State offices and all DLLR physical locations will be closed to the public November 26 through November 28, 2014. However, Unemployment Insurance telephone and Web operations WILL be available on Wednesday, November 26.

DLLR's Division of Occupational and Professional Licensing

 

Complaint Process - Maryland Elevator Safety Review Board

 
  1. Any person may file a complaint with the Maryland Elevator Safety Review Board against a licensed elevator mechanic, contractor, elevator renovator mechanic, contractor or accessibility lift mechanic.
     
  2. Complaints are required to be in writing on official forms prescribed by the Board. Written complaints must be signed under oath and facts stated by which the complaint is based upon. By filing a complaint, it may be necessary for the complainant to appear at a formal hearing before the Board or in the court. A copy of the elevator contract or report in question must be submitted with the complaint.
     
  3. After a complaint has been filed with the Board, it will be screened by the staff to determine if it meets the basic requirements of paragraph 2. If it does, the staff will forward a copy of the complaint allowing the person involved thirty (30) days to respond and learn of the identity of the individual who has filed the complaint. This will allow the person involved a full and complete response to the complaint and gives that person the right to due process.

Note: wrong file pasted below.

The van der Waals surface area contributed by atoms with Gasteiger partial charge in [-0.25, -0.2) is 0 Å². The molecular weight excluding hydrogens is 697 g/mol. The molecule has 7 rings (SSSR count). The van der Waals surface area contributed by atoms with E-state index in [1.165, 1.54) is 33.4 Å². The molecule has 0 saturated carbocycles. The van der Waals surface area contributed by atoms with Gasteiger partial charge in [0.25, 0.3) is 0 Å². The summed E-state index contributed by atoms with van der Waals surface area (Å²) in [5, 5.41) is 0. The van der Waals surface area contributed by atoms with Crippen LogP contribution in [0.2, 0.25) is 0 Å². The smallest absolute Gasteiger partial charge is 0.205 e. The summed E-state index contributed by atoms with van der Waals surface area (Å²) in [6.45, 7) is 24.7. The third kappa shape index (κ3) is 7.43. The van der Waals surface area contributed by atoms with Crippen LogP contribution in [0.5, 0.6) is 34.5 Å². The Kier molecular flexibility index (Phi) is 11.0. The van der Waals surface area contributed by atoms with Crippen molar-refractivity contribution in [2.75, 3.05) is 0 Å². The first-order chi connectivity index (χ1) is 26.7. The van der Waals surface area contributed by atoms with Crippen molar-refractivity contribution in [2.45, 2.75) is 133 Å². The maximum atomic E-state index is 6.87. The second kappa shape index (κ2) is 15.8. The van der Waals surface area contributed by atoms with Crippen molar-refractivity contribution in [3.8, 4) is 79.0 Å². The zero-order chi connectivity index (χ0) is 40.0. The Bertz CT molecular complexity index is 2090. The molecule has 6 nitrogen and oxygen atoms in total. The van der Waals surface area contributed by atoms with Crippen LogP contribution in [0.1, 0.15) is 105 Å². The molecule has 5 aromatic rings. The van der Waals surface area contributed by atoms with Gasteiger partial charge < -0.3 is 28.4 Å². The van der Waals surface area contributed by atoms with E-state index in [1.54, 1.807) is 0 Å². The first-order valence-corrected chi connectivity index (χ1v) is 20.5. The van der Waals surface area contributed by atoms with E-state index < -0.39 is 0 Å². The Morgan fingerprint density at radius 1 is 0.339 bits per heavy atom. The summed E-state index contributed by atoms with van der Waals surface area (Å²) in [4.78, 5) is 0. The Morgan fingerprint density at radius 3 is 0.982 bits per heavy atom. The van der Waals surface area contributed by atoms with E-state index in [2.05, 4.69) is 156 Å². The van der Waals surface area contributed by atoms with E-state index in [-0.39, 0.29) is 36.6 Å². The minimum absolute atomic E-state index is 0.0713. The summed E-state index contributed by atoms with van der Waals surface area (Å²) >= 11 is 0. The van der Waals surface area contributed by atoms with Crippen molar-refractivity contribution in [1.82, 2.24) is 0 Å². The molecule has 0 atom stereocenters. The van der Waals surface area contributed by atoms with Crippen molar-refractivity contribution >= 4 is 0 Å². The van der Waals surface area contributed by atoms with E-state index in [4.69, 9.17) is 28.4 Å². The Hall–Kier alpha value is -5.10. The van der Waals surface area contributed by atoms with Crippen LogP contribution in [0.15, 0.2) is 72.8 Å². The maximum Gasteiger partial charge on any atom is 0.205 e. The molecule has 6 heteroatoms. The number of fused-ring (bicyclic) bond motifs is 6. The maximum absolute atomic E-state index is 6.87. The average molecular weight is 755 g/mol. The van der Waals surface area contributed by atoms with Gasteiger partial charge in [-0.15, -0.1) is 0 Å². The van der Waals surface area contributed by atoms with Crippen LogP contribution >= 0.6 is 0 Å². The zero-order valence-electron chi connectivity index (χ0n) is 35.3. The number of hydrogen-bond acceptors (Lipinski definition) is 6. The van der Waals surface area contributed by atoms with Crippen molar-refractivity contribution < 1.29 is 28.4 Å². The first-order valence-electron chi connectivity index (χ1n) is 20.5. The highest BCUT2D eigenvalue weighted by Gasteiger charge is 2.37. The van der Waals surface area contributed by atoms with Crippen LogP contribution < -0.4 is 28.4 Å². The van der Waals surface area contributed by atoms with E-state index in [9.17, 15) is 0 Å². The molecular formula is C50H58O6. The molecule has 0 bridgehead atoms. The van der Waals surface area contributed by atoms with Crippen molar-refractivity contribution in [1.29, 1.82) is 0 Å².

4. Once the response has been received from the person involved, the file is reviewed by the members of the Complaint Committee of the Board and with the Assistant Attorney General. The Complaint Committee may also request that the staff of the Board conduct a further investigation to obtain more information from all relevant sources. After the additional information is obtained, the Complaint Committee again meets with the Assistant Attorney General to determine whether charges should be issued or the complaint should be dismissed.
     
  5. In certain cases, the Board may choose to attempt to resolve cases informally before charges are issued. This process would involve a meeting between the representatives of the Board and the person involved, and perhaps their respective counsel, to resolve the case prior to a formal hearing. Such a resolution could involve the imposition of some disciplinary action or remedial measures through a consent order.
     
  6. If the Complaint Committee decides that charges should be issued, the person involved will be provided with a notice of the alleged violations of the law and the date of the hearing. The hearing can be either before an administrative law judge or before the Hearing Board comprised of three members of the Board.
     
  7. At the hearing, the person involved will be provided with procedural protection such as the right to an attorney who may present evidence and cross-examine witnesses. A written decision is filed after the hearing is concluded which must be based on evidence presented at the hearing. If the person involved in the case is not satisfied with the results, he has the right to file an exception and the right to appeal the final decision in the circuit court.
     
  8. Under the law, charges can be issued against a person who engages in fraudulent or deceptive acts to obtain a license or fails to notify the Board, the owner or lessee of an elevator or related mechanics of any condition not in compliance with the law; installs, repairs or maintains an elevator in a negligent or careless manner; willfully or deliberately disregards or violates a building code, electrical code or construction law of the State or county or municipal corporation of the State.